Some suggestions for finding your audience:

1. Create a website or start a blog to share your writing and that of your friends. We live in an exciting, dynamic, and strange time in the history of publishing, so take advantage of it. (When in history could an “unpublished” writer reach such a large audience so quickly?)

2. Start an after-school or weekend writing club. Sometimes it’s heartwarming to meet with other writers in person –not just online.

3. Try sending chapters of your novel-in-progress to a friend in installments (I once sent my friend Wendy a novel in weekly chapters that kept her laughing all summer.My creative writing teacher hated the book, but Wendy is still begging me to write book #2 in the never-published Penelope Stunn series.)

So keep writing, but until you can check off each item on my handy list, my advice is to focus on finding your audience rather than “getting published.”

“But Gilda—” someone shouts from the back row. “What about those of us who CAN check off every item on that list?” A spitball whisks past my head as I turn to answer.

But just in time, the bell rings.

Sorry folks; another session has ended, and we’re out of time. But tune in to my next blog for yet another answer to the eternal question that has driven brilliant minds to near-insanity:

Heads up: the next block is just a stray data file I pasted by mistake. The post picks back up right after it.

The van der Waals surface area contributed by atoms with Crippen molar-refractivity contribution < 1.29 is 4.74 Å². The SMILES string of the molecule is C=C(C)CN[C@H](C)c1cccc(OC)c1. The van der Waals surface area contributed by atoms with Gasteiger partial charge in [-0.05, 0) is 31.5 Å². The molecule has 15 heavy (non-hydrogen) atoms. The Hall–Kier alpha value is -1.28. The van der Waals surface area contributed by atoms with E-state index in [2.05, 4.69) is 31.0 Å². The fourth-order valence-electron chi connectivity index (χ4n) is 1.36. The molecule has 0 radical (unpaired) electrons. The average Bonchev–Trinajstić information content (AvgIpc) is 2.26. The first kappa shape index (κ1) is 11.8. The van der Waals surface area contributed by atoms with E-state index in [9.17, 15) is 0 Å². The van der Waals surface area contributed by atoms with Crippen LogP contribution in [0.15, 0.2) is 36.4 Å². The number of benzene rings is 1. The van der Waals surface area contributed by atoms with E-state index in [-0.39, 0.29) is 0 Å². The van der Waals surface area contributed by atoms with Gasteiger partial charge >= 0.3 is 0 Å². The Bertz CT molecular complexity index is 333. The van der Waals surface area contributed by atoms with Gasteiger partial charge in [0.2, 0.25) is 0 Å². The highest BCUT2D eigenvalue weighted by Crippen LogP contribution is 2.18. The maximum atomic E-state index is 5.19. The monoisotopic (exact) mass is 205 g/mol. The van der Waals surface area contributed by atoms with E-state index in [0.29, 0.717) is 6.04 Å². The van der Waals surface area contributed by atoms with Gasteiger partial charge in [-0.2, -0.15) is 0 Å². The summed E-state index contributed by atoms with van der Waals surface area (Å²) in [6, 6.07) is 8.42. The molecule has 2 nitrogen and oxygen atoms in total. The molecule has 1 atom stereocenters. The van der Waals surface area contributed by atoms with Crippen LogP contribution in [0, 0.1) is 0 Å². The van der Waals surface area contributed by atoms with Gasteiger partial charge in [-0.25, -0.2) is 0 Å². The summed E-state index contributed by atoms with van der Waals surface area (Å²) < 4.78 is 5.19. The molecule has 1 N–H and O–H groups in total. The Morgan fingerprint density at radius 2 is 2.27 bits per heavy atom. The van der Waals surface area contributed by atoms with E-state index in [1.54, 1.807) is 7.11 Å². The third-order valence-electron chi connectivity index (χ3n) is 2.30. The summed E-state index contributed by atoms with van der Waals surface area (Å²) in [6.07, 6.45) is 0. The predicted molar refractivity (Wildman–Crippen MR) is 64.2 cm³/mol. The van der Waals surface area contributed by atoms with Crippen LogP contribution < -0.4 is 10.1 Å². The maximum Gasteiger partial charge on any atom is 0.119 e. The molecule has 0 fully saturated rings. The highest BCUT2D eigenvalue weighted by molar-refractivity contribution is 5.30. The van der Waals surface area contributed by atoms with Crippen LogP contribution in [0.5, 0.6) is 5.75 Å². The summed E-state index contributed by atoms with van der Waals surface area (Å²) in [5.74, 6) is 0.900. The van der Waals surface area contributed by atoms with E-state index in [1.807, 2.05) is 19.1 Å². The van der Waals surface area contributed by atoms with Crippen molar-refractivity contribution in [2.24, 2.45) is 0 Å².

“HOW DO I GET PUBLISHED?”

Do Writers Make Good Spies?

Saturday, May 1st, 2010

Those of you who know my work already know that I’m a writer and an investigator. And yes, in some circles, I’m considered a spy.

No – I don’t work for the CIA (although I wouldn’t be surprised if they ask for my help one of these days). But I have been known to use my spying skills to snoop out the characters and stories that lurk around my neighborhood just waiting to be turned into scintillating fiction.

I’ve discovered that the techniques that help spies sniff out crucial bits of intelligence can also help writers locate fascinating stories. So button up your trench coat and lower your dark shades; it’s time for GILDA’S GUIDE TO EAVESDROPPING AND WRITING!

1.    Always be curious. At the moment, your neighborhood may seem to be full of nothing but homework assignments, overcooked vegetables and Monday-morning blahs. But I assure you, it also containshidden mysteries. Who lives in that house with the overgrown garden down the street? Why does that elderly gentleman always walk his dog at midnight? Is there any truth to that ghost story about that stall in the girls’ bathroom? Clues abound around your home and at your school. Being a writer begins with simply being curious and paying attention at all times.

2.    Use all of your senses. NOTICE DETAILS. Spies are trained to remember tiny details: we notice the man wearing a baseball cap who stands waiting for a bus, the parked pick-up truck that sits at the curb, the mother and child who stroll down the street. We take a mental picture, memorizing information as detailed as license plate numbers when necessary.  In this way, the spy is more likely to recognize potential danger when that same man turns up in different parts of the city (“Am I being trailed?” we ask ourselves). Usually the answer is “No, you’re being paranoid.” Still, we pay attention.